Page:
published Thursday, August 25th, 2011

Inside Insurance: Earthquake insurance…less expensive in the eastern U.S.

By David Colmans
  • photo
    Office workers gather on the sidewalk in downtown Washington, D.C., moments after a 5.9 magnitude tremor shook the nation's capitol Tuesday. The earthquake centered northwest of Richmond, Va., was felt as far north as Rhode Island, New York City and Savannah, Ga.
    Photo by Associated Press /Chattanooga Times Free Press.

From mid-afternoon on Tuesday, August 23rd (EDT), until the last of the late night newscasts that day, the news media was all over the 5.8 earthquake that struck a small town in Virginia town especially after Washington, D.C. and New York City saw numerous evacuations including the nation’s Capitol, the Pentagon and several Manhattan skyscrapers.

While the quake was noticed from southern Canada to northern Georgia and from New York City to Ohio, it didn’t take long for reports to circulate about how those who did experience damage would probably find their business or personal insurance probably didn’t cover the event.

It’s not because coverage was not available, but because so few property owners have coverage for earthquake damage across the eastern U.S.

Simply put, earthquake insurance provides protection from the shaking and cracking that can destroy buildings and personal possessions.

According to the Insurance Information Institute (I.I.I.), standard homeowners and business insurance policies in most states provide coverage for other kinds of damage that may result from earthquakes such as fire and water damage due to burst gas and water pipes. Cars and other vehicles are covered for earthquake damage by comprehensive insurance, which is optional and also provides protection against flood and hurricane damage as well as theft.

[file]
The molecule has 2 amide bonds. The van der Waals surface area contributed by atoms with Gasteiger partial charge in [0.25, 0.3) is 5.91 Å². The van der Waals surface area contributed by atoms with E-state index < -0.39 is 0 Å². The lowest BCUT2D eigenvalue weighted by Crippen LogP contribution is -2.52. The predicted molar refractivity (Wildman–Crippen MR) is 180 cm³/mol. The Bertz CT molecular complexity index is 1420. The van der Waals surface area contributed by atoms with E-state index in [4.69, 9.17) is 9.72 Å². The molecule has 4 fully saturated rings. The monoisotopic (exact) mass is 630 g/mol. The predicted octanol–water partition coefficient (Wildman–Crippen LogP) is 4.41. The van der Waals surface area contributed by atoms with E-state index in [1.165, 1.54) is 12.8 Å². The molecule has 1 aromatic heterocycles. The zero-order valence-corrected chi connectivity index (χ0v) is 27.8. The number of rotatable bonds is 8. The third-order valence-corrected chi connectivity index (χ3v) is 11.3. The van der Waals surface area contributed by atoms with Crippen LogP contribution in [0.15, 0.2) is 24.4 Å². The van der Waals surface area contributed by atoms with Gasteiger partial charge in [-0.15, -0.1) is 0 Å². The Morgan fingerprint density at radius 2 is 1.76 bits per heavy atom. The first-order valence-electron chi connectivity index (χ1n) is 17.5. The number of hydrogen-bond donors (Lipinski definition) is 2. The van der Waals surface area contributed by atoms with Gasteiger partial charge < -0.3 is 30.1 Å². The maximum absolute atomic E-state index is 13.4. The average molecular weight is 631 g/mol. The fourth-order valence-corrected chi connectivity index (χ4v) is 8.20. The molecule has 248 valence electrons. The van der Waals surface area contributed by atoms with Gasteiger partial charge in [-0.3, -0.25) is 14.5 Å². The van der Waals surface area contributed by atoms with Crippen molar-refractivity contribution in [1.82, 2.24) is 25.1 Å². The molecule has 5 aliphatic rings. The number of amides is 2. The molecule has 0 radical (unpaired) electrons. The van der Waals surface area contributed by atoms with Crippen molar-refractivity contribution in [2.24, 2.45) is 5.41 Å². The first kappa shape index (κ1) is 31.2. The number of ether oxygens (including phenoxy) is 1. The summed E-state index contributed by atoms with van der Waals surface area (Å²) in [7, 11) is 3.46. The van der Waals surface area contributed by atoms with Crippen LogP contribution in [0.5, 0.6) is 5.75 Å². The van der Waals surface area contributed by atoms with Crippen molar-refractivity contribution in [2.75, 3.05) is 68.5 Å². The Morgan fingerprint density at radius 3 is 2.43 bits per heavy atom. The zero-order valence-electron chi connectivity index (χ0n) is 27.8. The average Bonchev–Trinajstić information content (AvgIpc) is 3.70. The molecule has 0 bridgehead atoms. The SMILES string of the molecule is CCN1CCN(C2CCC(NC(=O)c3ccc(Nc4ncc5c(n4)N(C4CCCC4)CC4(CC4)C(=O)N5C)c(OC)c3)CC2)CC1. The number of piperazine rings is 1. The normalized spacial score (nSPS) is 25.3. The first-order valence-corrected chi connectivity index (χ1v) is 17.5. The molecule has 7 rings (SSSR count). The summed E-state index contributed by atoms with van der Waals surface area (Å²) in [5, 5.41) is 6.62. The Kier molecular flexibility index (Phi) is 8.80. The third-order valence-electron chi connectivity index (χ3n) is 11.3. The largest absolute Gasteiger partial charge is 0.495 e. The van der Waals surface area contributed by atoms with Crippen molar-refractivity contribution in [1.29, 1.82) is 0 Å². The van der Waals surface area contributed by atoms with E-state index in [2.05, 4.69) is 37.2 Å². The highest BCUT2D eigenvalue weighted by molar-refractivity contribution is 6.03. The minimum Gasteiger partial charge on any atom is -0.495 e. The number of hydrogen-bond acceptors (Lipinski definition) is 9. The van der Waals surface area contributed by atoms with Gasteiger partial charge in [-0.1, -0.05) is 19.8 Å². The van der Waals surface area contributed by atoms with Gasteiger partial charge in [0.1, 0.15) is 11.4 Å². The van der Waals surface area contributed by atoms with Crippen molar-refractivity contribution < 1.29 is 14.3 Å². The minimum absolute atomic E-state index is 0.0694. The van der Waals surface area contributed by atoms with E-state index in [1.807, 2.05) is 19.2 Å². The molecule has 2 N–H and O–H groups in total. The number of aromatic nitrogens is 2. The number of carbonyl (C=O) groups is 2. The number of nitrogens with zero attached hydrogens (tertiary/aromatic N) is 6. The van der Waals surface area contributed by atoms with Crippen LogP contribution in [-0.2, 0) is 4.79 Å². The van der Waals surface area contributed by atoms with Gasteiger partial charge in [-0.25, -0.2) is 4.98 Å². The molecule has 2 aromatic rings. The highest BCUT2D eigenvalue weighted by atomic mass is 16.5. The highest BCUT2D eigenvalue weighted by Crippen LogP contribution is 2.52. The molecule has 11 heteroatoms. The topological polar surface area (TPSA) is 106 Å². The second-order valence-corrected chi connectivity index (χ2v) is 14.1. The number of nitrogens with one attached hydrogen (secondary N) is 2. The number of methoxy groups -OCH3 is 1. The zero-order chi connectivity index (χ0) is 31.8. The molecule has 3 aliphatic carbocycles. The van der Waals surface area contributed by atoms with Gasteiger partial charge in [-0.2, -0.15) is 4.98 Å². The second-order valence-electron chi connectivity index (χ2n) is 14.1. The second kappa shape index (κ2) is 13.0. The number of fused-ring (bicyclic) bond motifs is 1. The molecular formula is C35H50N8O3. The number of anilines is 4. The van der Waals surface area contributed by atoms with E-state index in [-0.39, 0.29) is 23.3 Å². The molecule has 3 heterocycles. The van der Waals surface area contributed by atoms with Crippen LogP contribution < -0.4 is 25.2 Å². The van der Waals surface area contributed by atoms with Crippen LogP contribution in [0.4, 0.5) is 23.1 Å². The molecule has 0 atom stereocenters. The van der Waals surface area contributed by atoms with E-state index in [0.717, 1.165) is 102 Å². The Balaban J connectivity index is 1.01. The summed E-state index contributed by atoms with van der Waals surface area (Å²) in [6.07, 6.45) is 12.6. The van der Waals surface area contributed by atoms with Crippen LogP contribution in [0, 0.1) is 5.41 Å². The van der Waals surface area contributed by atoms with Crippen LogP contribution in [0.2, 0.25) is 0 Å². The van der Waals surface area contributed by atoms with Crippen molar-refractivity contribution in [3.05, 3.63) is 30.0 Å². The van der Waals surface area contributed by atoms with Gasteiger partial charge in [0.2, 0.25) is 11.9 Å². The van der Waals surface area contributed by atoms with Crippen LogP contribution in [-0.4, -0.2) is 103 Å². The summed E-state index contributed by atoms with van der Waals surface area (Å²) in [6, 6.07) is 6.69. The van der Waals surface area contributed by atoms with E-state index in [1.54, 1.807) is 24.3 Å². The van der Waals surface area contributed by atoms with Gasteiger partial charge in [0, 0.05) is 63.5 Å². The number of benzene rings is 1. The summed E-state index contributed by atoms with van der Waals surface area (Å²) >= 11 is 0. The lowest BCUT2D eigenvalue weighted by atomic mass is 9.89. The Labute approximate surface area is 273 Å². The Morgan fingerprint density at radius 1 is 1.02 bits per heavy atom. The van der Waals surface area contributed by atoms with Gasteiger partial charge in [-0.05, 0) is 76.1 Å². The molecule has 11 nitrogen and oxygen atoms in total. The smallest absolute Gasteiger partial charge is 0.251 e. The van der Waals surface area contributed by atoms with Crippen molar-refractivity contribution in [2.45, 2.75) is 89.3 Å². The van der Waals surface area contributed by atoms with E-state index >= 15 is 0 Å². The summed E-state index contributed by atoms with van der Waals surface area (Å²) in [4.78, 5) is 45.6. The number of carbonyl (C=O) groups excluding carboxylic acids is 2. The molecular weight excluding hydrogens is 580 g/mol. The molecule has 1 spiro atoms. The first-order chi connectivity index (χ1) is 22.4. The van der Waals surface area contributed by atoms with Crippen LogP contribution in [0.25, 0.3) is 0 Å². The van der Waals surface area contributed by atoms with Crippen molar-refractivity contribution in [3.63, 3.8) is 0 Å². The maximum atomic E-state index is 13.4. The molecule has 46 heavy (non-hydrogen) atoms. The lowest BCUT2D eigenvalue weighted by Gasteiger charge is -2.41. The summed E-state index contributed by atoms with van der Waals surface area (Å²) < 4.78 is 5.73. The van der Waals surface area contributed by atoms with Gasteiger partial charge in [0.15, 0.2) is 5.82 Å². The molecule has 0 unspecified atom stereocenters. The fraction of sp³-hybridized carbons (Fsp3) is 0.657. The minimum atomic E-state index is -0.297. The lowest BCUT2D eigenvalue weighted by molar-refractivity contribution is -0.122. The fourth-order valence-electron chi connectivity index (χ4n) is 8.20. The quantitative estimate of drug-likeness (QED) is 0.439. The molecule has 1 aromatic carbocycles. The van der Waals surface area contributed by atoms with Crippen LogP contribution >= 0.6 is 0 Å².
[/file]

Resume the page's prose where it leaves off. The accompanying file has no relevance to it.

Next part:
That being said, residents in the Western United States live with earthquakes more as a fact of life while those of us east of the Rocky Mountains usually have a much different perspective.

In the West, earthquake insurance is sold as a separate policy, much like flood insurance, with percentage deductibles ranging from 2 percent to 20 percent of the replacement value of the structure since the risk is so much higher in that portion of the country. In the east, however, many insurers offer an addendum or what is known as a rider to existing policies that either include the same deductibles as the home or business owner already has, or there may be some policy limits. Either way, the cost is more reasonable than in the western U.S. thanks to a lower risk factor.

The cost of earthquake insurance is calculated on “per $1,000 basis.” For instance, a frame house in the Pacific Northwest might cost between one to three dollars per $1,000 worth of coverage, while it may cost less than fifty cents per $1,000 on the East coast.

The I.I.I. has considerable information about preparation for an earthquake on the Web at:

http://www.iii.org/articles/preparing-for-an-earthquake/ . Information about what to do during an earthquake can be accessed at: http://www.iii.org/articles/in-case-of-an-earthquake.html. Information on recovering from an earthquake is found at:

http://www.iii.org/articles/recovering-from-an-earthquake.html.

All of the 10 most costly U.S. earthquakes, ranging from the so-called Northridge quake in suburban Los Angeles to the San Bernardo County quake occurred in either California, Washington State, Alaska or Hawaii between 1906 and 2006.

According to the U.S. Geological Survey, there are more than three million earthquakes worldwide each year. While the vast majority of those are a magnitude 3.9 or lower, more than 900 earthquakes measure 5.0 or higher each year. About 81 percent of the world’s largest earthquakes occur in the Circum-Pacific seismic belt. The area extends from Chile, northward along the western South American coast through Central America, Mexico, the west coast of the United States and the southern part of Alaska, through the Aleutian Islands to Japan, the Philippine Islands, New Guinea, the island groups of the Southwest Pacific and to New Zealand.

The largest earthquake in the East was a 7.5 temblor that struck Charleston, South Carolina, in 1886, killing over 60 people. While the risk of an earthquake in the Northeast is not nearly as high as in the West, the region is seismically active. A 6.0 earthquake struck Boston in 1755 and a 5.8 earthquake struck the northern part of New York State in 1944. Near New York City, there have been two 5.0 to 5.3 earthquakes, one in 1737 and the other in 1884. Experts say an earthquake of between 6.5 and 7.5 in possible in the Northeast, but estimate that it may occur “in the order of thousands of years.”

And then there was the 5.8 quake near the small town of Mineral, Va., Aug. 23, 2011.

David Colmans is the executive director of the Georgia Insurance Information Service. Contact him at (770) 565-3806 or by email at dcolmans@giis.org.

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